To your last paragraph I would say that Redemptionis Sacramentum states that it is the RIGHT of the laity that the Liturgy should truly be as the Church wishes. This would mean that instruction from the Holy See is in fact what the Church truly wishes. It is not simply OK to assume that our parish Priest knows best. Redemptionis Sacramentum suggests that it is in fact the duty of the laity to raise the matter of abuses of the Liturgy (i.e. actions not in line with the document) with our priests, then bishops and then if necessary by lodged a complaint with the Congregation For Divine Worship.
[184.] Any Catholic, whether Priest or Deacon or lay member of Christ’s faithful, has the right to lodge a complaint regarding a liturgical abuse to the diocesan Bishop or the competent Ordinary equivalent to him in law, or to the Apostolic See on account of the primacy of the Roman Pontiff
This is not a case of the laity being told to follow the lead of their Parish Priest and accept that he knows best
[12.] On the contrary, it is the right of all of Christ’s faithful that the Liturgy, and in particular the celebration of Holy Mass, should truly be as the Church wishes, according to her stipulations as prescribed in the liturgical books and in the other laws and norms.
As regarding the Bishop and his role, it also states
[24.] It is the right of the Christian people themselves that their diocesan Bishop should take care to prevent the occurrence of abuses in ecclesiastical discipline, especially as regards the ministry of the word, the celebration of the sacraments and sacramentals, the worship of God and devotion to the Saints.
So we, as laity, have a right that our Bishop also prevents abuses in discipline. Nowhere does it say, "accept the decision of your bishop".
Other paragraphs include:
[42.]The community that gathers for the celebration of the Eucharist absolutely requires an ordained Priest, who presides over it so that it may truly be a eucharistic convocation.
[166.] Likewise, especially if Holy Communion is distributed during such celebrations, the diocesan Bishop, to whose exclusive competence this matter pertains, must not easily grant permission for such celebrations to be held on weekdays, especially in places where it was possible or would be possible to have the celebration of Mass on the preceding or the following Sunday. Priests are therefore earnestly requested to celebrate Mass daily for the people in one of the churches entrusted to their care.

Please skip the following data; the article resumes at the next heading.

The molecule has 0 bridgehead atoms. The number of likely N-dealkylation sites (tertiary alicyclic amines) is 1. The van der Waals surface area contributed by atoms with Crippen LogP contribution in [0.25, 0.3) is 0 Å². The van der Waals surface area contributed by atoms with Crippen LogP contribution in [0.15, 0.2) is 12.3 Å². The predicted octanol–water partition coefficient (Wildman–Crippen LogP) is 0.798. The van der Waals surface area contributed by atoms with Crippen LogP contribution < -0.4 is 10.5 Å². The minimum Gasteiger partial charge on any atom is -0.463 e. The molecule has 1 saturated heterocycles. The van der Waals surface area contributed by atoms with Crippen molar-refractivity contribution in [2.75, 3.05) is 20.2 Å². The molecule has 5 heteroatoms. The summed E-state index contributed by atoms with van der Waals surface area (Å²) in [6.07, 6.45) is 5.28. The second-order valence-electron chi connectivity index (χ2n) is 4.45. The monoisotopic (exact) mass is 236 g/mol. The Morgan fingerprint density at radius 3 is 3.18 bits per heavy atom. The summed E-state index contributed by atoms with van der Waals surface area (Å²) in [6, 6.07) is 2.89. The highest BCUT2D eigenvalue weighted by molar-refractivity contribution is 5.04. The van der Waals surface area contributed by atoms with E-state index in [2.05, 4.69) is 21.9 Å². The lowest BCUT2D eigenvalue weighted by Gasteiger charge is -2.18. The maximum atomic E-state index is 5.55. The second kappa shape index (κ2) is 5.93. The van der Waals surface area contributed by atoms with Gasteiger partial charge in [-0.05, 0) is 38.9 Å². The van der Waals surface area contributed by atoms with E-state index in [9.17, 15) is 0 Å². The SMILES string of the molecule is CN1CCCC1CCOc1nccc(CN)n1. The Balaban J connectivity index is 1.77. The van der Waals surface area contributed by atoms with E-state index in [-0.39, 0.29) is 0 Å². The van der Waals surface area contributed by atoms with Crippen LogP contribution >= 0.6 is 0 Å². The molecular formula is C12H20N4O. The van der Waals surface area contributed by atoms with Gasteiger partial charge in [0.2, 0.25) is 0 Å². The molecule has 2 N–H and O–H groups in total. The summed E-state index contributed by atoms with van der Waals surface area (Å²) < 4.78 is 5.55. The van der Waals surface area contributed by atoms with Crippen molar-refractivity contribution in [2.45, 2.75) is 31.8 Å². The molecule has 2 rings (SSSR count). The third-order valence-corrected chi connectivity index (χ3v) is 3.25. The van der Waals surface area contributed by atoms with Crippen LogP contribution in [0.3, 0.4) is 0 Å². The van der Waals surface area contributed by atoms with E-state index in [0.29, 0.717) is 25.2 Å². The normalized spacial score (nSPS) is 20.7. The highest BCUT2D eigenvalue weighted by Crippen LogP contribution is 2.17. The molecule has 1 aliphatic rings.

The paragraph above is clear that such services should only take place on weekdays in extreme circumstances, and not if there has been a Mass either on the Sunday before or the Sunday after (which in effect rules out all weekday Eucharistic Services without a priest present, in places like England).
The following paragraph puts the onus on the clergy to ensure that they have respected the rights of the laity, in their right to demand that the Litirgy is carried out according to the wishes of the Church (i.e. as laid out in Redemptionis Sacramentum).
[186.] Let each one of the sacred ministers ask himself, even with severity, whether he has respected the rights of the lay members of Christ’s faithful, who confidently entrust themselves and their children to him, relying on him to fulfill for the faithful those sacred functions that the Church intends to carry out in celebrating the sacred Liturgy at Christ’s command.
As to it merely being 'instruction' and not binding., the final paragraph of the document makes it very clear.
"This Instruction, prepared by the Congregation for Divine Worship and the Discipline of the Sacraments by mandate of the Supreme Pontiff John Paul II in collaboration with the Congregation for the Doctrine of the Faith, was approved by the same Pontiff on the Solemnity of St. Joseph, 19 March 2004, and he ordered it to be published and to be observed immediately by all concerned."
It says that it should be OBSERVED IMMEDIATELY BY ALL CONCERNED. That doesn't seem like a statement that gives leaway to clergy to take frtom it the bits they like and leave out the bits they don't (in a sort of pick and mix attitude).
I would suggest that the above shows that adhering to Redemptionis Sacramentum is NOT optional, either for priests or bishops; that the laity have a right to demand that it is adhered to in their parish; that the clergy are obliged to respect that right and that the laity have a right to complain to the Congregation for Divine Worship if it is not adhered to.
I think that the subservient attitude of, "we must have faith and be loyal to our priests, and accept that they know what they are doing" has caused a lot of harm within our Church over recent years. The laity have brains and can read, and such documents from the Holy See are readily available to us in order that we can understand what our Holy Church wants. If priests are not adhering to what Rome has stated as our right then we are entitled to expect our priest to adhere to this.
I wouldn't for an instance suggest we go about nailing copies of such documents to church doors, but we ought to insist that our rights (in terms of liturgy etc) as Catholics belonging to a universal Church be respected by our clergy. Redemptionis Sacramentum was created in order to stamp out abuses of the Liturgy that had become commonplace in parishes. If the Holy See gives instruction telling all concerned that this should be observed immediately, then we as members of the Church are failing in our duty if we turn a blind eye to abuses and take the attitude that, "it is not our place to question 'policy', our priest knows best". The instruction is to us also.